Global Futures Market Summary
Daily Recap of the Metals, Energy, Grains, Meats, and Softs Markets
Crude oil closed 2.2-percent higher, with the November contract settling $2.29 higher at $108.02 a barrel. Oil was supported from expectations for approval of the $700 billion bailout plan, combined with falling inventories due to hurricane disruptions was noted for rise in oil futures today.
Crude inventories fell to 290.2 million barrels, for a decline of 1.5 million barrels for the week ended Sept. 19, the Energy Information Administration said. Government data showed a decline of 15.7 million barrels over the past five weeks.
Heating oil inventories fell by 4.2 million barrels to 125.4 million barrels for the week ended Sept. 19, as per the Energy Information Administration. Government data showed a decline of 6.7 million barrels over the past four weeks. October heating oil settled 2.13 cents higher at $3.0483 a gallon.
The Energy Information Administration reported an injection of 51 bcf of natural gas into storage during the week ended Sept. 19, lifting the amount of working gas in storage to 3.023 tcf. The injection still left storage 162 bcf lower than the same period last year but 35 bcf above the 5-year average.
October RBOB gasoline rose 10.26 cents to settle at $2.6973 a gallon, and October natural gas settled 4.5 cents higher at $7.724 per million British thermal units.
Soybeans closed modestly lower today, with the December contract falling 4 cents to settle at $11.83 a bushel. Falling energy prices and strength in the US dollar was noted for much of todays action. December soy-meal settled $4.00 lower at $328.50 per short ton, and December soy-oil finished 9 points higher at 48.29 cents per pound.
Corn closed lower for the first time in a week, with the December contract settling 4 3/4 cents lower at $5.58 1/4 per bushel. The market traded lower on poor export sales, and expectations that demand will continue to shrink.
U.S. export sales fell 68-percent to 547,796 tons last week, compared to the same time last year, the U.S. Department of Agriculture said in a report today. Total sales for delivery before the end of the marketing year are down 36-percent at 12.96 million metric tons.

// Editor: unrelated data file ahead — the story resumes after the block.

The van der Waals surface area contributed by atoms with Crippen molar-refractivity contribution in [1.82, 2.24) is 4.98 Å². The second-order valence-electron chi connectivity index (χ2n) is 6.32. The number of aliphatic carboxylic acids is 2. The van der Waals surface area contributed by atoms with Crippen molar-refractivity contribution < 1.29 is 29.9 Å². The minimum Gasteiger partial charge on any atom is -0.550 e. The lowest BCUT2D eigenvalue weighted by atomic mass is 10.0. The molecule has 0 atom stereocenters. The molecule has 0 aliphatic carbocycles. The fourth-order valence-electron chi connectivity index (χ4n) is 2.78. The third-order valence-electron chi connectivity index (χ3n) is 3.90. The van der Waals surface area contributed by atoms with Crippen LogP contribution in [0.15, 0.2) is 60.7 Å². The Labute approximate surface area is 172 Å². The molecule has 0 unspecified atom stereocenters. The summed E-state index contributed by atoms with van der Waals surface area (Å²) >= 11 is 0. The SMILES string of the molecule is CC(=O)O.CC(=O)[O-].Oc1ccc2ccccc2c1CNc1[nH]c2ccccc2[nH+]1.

The International Grain Council said in a report today that global trade in corn will fall by 13-percent to 87 million metric tons in the marketing year that began July 1, compared with a year earlier.
December wheat closed 6 cents higher at $7.36 1/4 a bushel, November rice finished 39 cents higher at $20.18 per hundredweight, and December oats gained 1 cent at $3.35 a bushel.
Coffee closed 1.5-percent higher today, with the December contract settling 195 points higher at $1.3760 a pound to a fresh 1 1/2-week high. Tightening supplies and expectations for further dollar weakness was noted for the bullish action in coffee.
Areas in Colombia's Caldas province, which accounts for nearly 13-percent of national output, was harmed by fungus reducing yields as growers say that moldy beans have to be thrown away.
Coffee Supplies in U.S. warehouses monitored by ICE Futures fell by 13,000 bags yesterday. A bag of coffee weighs 60 kilograms (132 pounds).
December cotton closed 31 points higher at 61.66 cents a pound, November orange juice finished 130 points lower to settle at 91.30 cents a pound, and October sugar settled 96 points higher at 13.10 cents a pound.
Cattle futures closed lower today with October feeder cattle finishing 75 points lower at 106.85 cents a pound. Falling cash prices and speculation consumers will switch to lower prices protein sent beef lower. October live cattle settled 122 points lower at 100.95 cents a pound.
The U.S. Department of Agriculture's midday beef wire for Monday showed choice cuts fell $0.53 per hundredweight, while select items were $0.27 per hundredweight lower.
Hogs settled higher today, with October lean hogs settling 32 points higher at 69.27 cents a pound. USDA's monthly belly storage results on Monday were considered mildly bullish by traders sending February pork bellies 12 points higher at 98.12 cents a pound.
Gold finished the session 1.5-percent lower, with the December contract closing $13 lower at $882 an ounce. Gold traded lower today as some of the flight to safety premium was taken out after a bipartisan group of lawmakers said they have a "fundamental agreement" on a $700 billion plan.
Copper gained nearly 1-percent today, with the December contract settling 2.8 cents higher at $3.1345 a pound. Speculation that the bailout will increase the demand for copper used in wires and piping used in construction was cited for todays gain.
January platinum fell $39.80 to settle at $1,191.20 an ounce, December palladium closed $10.40 lower at $242.45 an ounce, and December silver settled 16.5 cents lower at $13.275 an ounce.